Rep. Paul Seaton

Thanks for signing up for my newsletter and engaging in the public process. I try every week to keep you abreast of issues and bills discussed at the committee level, where YOU have an opportunity to participate.

Meet the Staff
We have two new staff joining us in Juneau that will assist me with the Operating Budget; Joan Brown and Arnold Liebelt.  Both Joan and Arnold have many years of previous experience working with the state budget and I am pleased to welcome them to our team.  Jenny and Taneeka from my Homer office will also join us in Juneau.  Please don’t hesitate to ask them any questions you might have; their contact information can be found at the end of every newsletter and through my website. 
Joan Brown
For the last six years, Joan has worked as a legislative operating budget staff for three previous House Finance Committee Co-chairs.  Prior to working for the legislature, Joan was the Chief Budget Analyst in the Office of Management and Budget for over a decade.  Joan has lived most of her life in Juneau.
Arnold Liebelt
While this is Arnold’s first year working for the legislature, he worked for the Office of Management and Budget for many years and has a wealth of experience working with fiscal notes, which will be a great help in our office.  Arnold also hails from Juneau.
Taneeka Hansen
Taneeka was born and raised in Homer, Alaska where she spent most of her time reading, performing, or hiking across the bay.  She graduated from Whitman College in 2012.  Taneeka has worked in our Juneau office for four and half sessions and was most recently my Health and Social Services committee aide.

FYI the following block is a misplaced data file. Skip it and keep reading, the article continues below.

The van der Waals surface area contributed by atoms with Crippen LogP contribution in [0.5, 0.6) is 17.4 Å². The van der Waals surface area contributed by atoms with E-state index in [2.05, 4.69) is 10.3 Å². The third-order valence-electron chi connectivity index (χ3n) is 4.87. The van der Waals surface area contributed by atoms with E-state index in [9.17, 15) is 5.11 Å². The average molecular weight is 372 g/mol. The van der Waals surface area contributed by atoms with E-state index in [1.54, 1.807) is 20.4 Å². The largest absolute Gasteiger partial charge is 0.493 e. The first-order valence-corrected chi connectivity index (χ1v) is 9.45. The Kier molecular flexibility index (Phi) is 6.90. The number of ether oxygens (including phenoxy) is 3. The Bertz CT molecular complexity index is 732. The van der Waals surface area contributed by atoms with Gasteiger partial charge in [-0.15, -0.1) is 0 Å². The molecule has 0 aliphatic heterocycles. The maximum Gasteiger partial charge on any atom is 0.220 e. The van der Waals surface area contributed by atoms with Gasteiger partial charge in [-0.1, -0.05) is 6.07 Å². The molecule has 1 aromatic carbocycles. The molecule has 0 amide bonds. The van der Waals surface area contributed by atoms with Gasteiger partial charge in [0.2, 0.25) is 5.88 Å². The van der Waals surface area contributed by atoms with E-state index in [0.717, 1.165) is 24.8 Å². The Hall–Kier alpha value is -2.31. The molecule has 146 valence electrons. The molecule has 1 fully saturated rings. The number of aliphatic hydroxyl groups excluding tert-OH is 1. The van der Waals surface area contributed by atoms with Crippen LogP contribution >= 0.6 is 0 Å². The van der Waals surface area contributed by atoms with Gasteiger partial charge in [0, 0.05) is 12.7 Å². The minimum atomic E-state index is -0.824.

Jenny Martin
Jenny is heading into her third year working with me.  She has lived in Homer for 23 years and worked at various non-profits including the Kachemak Bay Campus, Big Brothers Big Sisters and as coordinator for the Homer Early Childhood Coalition.  Jenny looks forward to helping us pass a sustainable budget that will support the valuable services which benefit our communities and especially our children.
Following Bills & Committees
Access bills and committee schedules through the Legislature’s BASIS home page.  Get automatic alerts when a bill is scheduled for hearing or public testimony by signing up for “Track Bills in BTMF”.  Most committee hearings are broadcast on Gavel-to-Gavel at www.360north or through Live Now tab on the BASIS home page. 
Public testimony (when scheduled) can be given in person at your LIO or call (907) 465-4648 for a phone option.  Written Comments are best addressed to the chair of the committee where the bill is being heard.
Legislative Information Offices (LIO)Our Homer and Kenai LIOs are a great resource for tracking bills and participating in hearings.
Homer: Amber Corey 235-7878, 270 West Pioneer Avenue
Kenai: Mary Bea Byrne 283-2030, 145 Main St Loop, Suite 217
POMs Please do not use them to send your input as that system currently does not work well.  If needed, contact your local LIO office who can email us your comments.

Contact Us

If you would like to speak to me regarding a specific issue, it is helpful to first get in touch with the member of my staff handling related issues. 

Homer: May-December
270 W. Pioneer Ave., Homer AK 99603
907-235-2921 or 1-800-665-2689; Fax: 907-235-4008

Juneau: January-April
State Capitol – 120 4th St., Juneau, AK 99801
New location: Room 505
907-465-2689 or 1-800-665-2689; fax: 907-465-3472

Kenai: 907-283-9170 (will transfer automatically to Homer or Juneau)

Rep. Paul Seaton
Note: we will have a new Majority Coalition website soon!  The new link will be provided in future newsletters.

Jenny Martin
Constituent issues and questions, General Capital & Operating Budget information,CAPSIS requests, Personal Legislation

Taneeka Hansen
Legislation & Sustainable Fiscal Plans in House Finance, Personal Legislation
Joan Brown
Operating Budget, Finance Subcommittees
Arnold Liebelt
Operating Budget, Finance Subcommittees
Follow me on Facebook at Representative Paul Seaton

Rep. Seaton's Session Contact Information:

Mailing Address:
State Capitol - 120 4th Street,
Juneau, Alaska 99801
Phone: (907) 465-2689
Toll-free: 1-800-665-2689
Fax: (907) 465-3472